Infectious diseases also known as Communicable diseases
Infectious diseases kill more people worldwide than any other single cause. Infectious diseases are caused by germs. Germs are tiny living things that are found everywhere - in air, soil and water. You can get infected by touching, drinking or breathing something that contains a germ. Germs can also spread through animal and insect bites, kissing and sexual contact. Vaccines, proper and medicines can help prevent infections.
There are four main kinds of germs:
- Bacteria - one-celled germs that multiply quickly and may release chemicals which can make you sick
- Viruses - capsules that contain genetic material, and use your own cells to multiply
- Fungi - primitive plants, like mushrooms or mildew
- Protozoa - one-celled animals that use other living things for food and a place to live
Germs and Hygiene
When you cough or sneeze, you send tiny germ-filled droplets into the air. Colds and flu usually spread that way. You can help stop the spread of germs by
- Covering your mouth and nose when you sneeze or cough. Sneeze or cough into your elbow, not your hands.
- Cleaning your hands often - always before you eat or prepare food, and after you use the bathroom or change a diaper
- Avoiding touching your eyes, nose or mouth
Hand washing is one of the most effective and most overlooked ways to stop disease. Soap and water work well to kill germs. Wash for at least 20 seconds and rub your hands briskly. Disposable hand wipes or gel sanitizers also work well.
Each year, 48 million people in the U.S. get sick from contaminated food. Common culprits include bacteria, parasites and viruses. Symptoms range from mild to serious. They include
- Upset stomach
- Abdominal cramps
- Nausea and vomiting
Harmful bacteria are the most common cause of foodborne illness. Foods may have some bacteria on them when you buy them. Raw meat may become contaminated during slaughter. Fruits and vegetables may become contaminated when they are growing or when they are processed. But it can also happen in your kitchen if you leave food out for more than 2 hours at room temperature. Handling food safely can help prevent foodborne illnesses.
The treatment in most cases is increasing your fluid intake. For more serious illness, you may need treatment at a hospital.
Bacteria are living things that have only one cell. Under a microscope, they look like balls, rods, or spirals. They are so small that a line of 1,000 could fit across a pencil eraser. Most bacteria won't hurt you - less than 1 percent of the different types make people sick. Many are helpful. Some bacteria help to digest food, destroy disease-causing cells, and give the body needed vitamins. Bacteria are also used in making healthy foods like yogurt and cheese.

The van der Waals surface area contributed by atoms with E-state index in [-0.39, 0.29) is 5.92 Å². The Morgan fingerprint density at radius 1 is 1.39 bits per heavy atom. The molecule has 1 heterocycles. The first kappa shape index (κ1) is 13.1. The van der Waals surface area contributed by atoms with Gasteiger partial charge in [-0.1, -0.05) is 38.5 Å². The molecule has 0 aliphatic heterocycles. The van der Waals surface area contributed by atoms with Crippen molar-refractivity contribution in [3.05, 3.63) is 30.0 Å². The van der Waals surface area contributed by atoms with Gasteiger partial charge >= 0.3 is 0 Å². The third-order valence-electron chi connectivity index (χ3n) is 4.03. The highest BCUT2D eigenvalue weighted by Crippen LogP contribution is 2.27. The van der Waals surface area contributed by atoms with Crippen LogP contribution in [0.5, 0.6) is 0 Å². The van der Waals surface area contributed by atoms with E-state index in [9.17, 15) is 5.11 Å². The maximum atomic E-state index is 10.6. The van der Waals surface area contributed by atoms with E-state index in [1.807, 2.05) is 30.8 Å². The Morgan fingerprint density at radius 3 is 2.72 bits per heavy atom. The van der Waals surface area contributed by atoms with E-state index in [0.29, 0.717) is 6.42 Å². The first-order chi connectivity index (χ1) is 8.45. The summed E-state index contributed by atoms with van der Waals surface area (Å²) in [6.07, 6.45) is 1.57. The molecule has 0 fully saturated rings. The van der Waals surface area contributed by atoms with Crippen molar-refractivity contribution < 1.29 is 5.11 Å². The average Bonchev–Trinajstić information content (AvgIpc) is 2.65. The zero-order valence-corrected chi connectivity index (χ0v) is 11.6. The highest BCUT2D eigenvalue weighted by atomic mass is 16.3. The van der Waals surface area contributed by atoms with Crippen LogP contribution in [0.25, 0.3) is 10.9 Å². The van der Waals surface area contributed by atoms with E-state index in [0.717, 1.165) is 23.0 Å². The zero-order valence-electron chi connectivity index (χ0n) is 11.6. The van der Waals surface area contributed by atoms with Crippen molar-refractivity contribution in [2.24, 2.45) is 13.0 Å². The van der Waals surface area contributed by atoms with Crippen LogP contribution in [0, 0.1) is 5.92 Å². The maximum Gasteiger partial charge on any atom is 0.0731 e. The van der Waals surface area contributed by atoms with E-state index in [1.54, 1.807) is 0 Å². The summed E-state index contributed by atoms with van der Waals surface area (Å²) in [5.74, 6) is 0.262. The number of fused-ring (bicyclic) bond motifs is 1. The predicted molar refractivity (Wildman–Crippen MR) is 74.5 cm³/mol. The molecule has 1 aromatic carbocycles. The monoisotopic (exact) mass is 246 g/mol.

But infectious bacteria can make you ill. They reproduce quickly in your body. Many give off chemicals called toxins, which can damage tissue and make you sick. Examples of bacteria that cause infections include Streptococcus, Staphylococcus, and E. coli.
Antibiotics are the usual treatment. When you take antibiotics, follow the directions carefully. Each time you take antibiotics, you increase the chances that bacteria in your body will learn to resist them. Later, you could get or spread an infection that those antibiotics cannot cure.
Viruses are capsules with genetic material inside. They are very tiny, much smaller than bacteria. Viruses cause familiar infectious diseases such as the common cold, flu and warts. They also cause severe illnesses such as HIV/AIDS, smallpox and hemorrhagic fevers.
Viruses are like hijackers. They invade living, normal cells and use those cells to multiply and produce other viruses like themselves. This eventually kills the cells, which can make you sick.
Viral infections are hard to treat because viruses live inside your body's cells. They are "protected" from medicines, which usually move through your bloodstream. Antibiotics do not work for viral infections. There are a few antiviral medicines available. Vaccines can help prevent you from getting many viral diseases.
If you have ever had athlete's foot or a yeast infection, you can blame a fungus. A fungus is a primitive organism. Mushrooms, mold and mildew are examples. Fungi live in air, in soil, on plants and in water. Some live in the human body. Only about half of all types of fungi are harmful.
Some fungi reproduce through tiny spores in the air. You can inhale the spores or they can land on you. As a result, fungal infections often start in the lungs or on the skin. You are more likely to get a fungal infection if you have a weakened immune system or take antibiotics.
Fungi can be difficult to kill. For skin and nail infections, you can apply medicine directly to the infected area. Oral antifungal medicines are also available for serious infections.
Parasites are living things that use other living things - like your body - for food and a place to live. You can get them from contaminated food or water, a bug bite, or sexual contact. Some parasitic diseases are easily treated and some are not.
Parasites range in size from tiny, one-celled organisms called protozoa to worms that can be seen with the naked eye. Some parasitic diseases occur in the United States. Contaminated water supplies can lead to Giardia infections. Cats can transmit toxoplasmosis, which is dangerous for pregnant women. Others, like malaria, are common in other parts of the world.
If you are traveling, it's important to drink only water you know is safe. Prevention is especially important. There are no vaccines for parasitic diseases. Some medicines are available to treat parasitic infections.